The retailers are targeting customers from a wide range of classes. Bulk-production items like ivory bracelets or chopsticks are prepared for mass customers, while Buddha figurines crafted from ivory and rhino horn artworks are for collectors, businessman and bribers.
The quantity of ivory products is astonishing. During our second visit to a handicraft store, a shopkeeper pulled out a suitcase and opened her safe, allowing us to choose the most stylish handicraft artworks. In this store alone, we saw at least 100 pieces of engraved Buddha figurines, a Vajra pestle, a scepter and elegant goodness sculptures in Chinese and Thai style.
It happens in every store. Once you show interest in the higher-value handicraft, shopkeepers welcome you to the back of the store. Sitting on a bamboo mat, they will bring you their best collection of artworks. Not satisfied? Ask for more, they will bring you bags of products till you find the perfect piece.
We weighed some tusks and artworks, but it’s impossible to count how many ivory products are sold there. What’s for sure is that those on display are only the tip of the iceberg.
When asked for better quality products, shopkeepers always take out large black plastic bags – full of ivory bracelets or bead necklaces – from the bottom of the cabinet or from the back of the store.
The Chinese consumers
Walking through the streets, Chinese visitors can pick up their mother tongue everywhere. Chinese is not only used as a bargaining language between dealers and consumers, but is also printed on signboards of many shops.
One shop located in the middle of the shopping street, for example, boasts “Top Grade Ivory and Yellow Pear Handicraft Works Are Sold Here” on its board in Chinese and Vietnamese.
In the store next to it, we were greeted in standard Mandarin: “We only sell real ivory. All are real ivory. Good quality,” said a female shopkeeper in her late teens. She couldn’t communicate in Chinese, but had been trained to speak that sentence in Chinese, reflecting the primary concern for Chinese consumers.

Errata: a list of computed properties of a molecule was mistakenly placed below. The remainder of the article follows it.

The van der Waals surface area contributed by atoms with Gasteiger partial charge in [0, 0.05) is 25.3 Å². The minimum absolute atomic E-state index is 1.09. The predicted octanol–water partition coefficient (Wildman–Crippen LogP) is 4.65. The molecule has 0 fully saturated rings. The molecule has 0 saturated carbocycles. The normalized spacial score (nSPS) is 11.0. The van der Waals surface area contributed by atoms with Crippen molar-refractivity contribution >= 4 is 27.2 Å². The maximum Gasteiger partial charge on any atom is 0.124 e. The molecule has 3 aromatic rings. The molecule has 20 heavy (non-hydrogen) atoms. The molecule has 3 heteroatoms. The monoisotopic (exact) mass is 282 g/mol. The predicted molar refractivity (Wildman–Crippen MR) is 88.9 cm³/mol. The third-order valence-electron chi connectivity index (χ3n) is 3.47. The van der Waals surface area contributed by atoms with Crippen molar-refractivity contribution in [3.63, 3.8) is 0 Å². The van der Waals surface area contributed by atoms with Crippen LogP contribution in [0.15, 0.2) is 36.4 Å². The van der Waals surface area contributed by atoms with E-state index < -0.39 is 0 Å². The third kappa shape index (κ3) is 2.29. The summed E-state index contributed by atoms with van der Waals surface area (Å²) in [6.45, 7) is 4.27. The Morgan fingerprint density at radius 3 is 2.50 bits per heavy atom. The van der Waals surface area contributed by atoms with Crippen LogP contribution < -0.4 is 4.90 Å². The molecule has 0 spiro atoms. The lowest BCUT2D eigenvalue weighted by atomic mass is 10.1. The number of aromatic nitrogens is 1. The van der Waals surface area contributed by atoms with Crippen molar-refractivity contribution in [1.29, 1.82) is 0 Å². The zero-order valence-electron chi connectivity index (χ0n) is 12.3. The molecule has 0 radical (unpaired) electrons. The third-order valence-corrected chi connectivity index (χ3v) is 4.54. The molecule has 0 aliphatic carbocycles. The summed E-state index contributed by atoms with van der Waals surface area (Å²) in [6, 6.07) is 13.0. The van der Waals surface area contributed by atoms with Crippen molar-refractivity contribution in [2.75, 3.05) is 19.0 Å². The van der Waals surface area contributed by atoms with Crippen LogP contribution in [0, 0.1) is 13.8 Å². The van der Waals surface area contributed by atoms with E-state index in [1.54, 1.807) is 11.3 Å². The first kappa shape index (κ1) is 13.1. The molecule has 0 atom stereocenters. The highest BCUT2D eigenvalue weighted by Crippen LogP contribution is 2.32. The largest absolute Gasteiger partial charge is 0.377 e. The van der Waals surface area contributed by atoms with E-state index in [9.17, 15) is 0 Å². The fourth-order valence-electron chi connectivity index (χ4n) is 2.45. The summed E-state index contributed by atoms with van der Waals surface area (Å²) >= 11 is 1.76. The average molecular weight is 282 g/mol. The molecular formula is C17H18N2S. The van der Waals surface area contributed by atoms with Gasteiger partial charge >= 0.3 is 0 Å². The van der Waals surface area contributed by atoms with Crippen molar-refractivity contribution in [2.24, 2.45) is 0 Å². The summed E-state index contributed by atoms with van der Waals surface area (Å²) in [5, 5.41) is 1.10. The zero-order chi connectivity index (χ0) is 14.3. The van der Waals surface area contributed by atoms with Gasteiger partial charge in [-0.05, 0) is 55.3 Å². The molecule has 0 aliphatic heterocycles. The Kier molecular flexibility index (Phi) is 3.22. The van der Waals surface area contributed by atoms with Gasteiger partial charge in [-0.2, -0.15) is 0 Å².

Serious buyers can always hire a guide or a translator from Vietnam – normally Chinese-speaking Vietnamese, who often come from Dong Ky village, another traditional handicraft village located about 25km northeast of Hanoi.
The two villages are closely bonded together in facilitating wildlife trade. Both enjoyed well-known reputations for their wood-carving traditions historically.
In the past decade, Dong Ky village has grown to become the key trade hub for rosewood furniture in north Vietnam, while in Nhi Ke the craftsmen decided to apply their wood carving skills to more valuable materials – elephant tusks, and in very recent years, rhino horn.
During our numerous visits to the markets, we came across groups of Chinese consumers each time – some in the company of Vietnamese guides, some on their own.
In some shops, shopkeepers speak fluent Mandarin Chinese, making it convenient to bargain. The village is open for anyone to visit but no “Western faces” showed up during our visits.
We talked to the Chinese consumers doing their purchases.
“There is no danger in bringing ivory bracelets back to China. You can wear it when you cross the customs. No one will ask you about it,” said a Chinese buyer, who operates a timber business in Dong Ky. According to him, it’s easier to carry small pieces back to China by train than by bus because there is less chance of detection.
Most Chinese consumers we met only showed interest in small pieces of ivory products like bracelets. They didn’t dare to take the risk of bringing a large piece of ivory back to China.
“I don’t want to get into trouble. It’s illegal,” said a Chinese buyer from Shanghai. He walked in and out of several shops, and purchased a dozen bracelets and necklaces for his family and friends.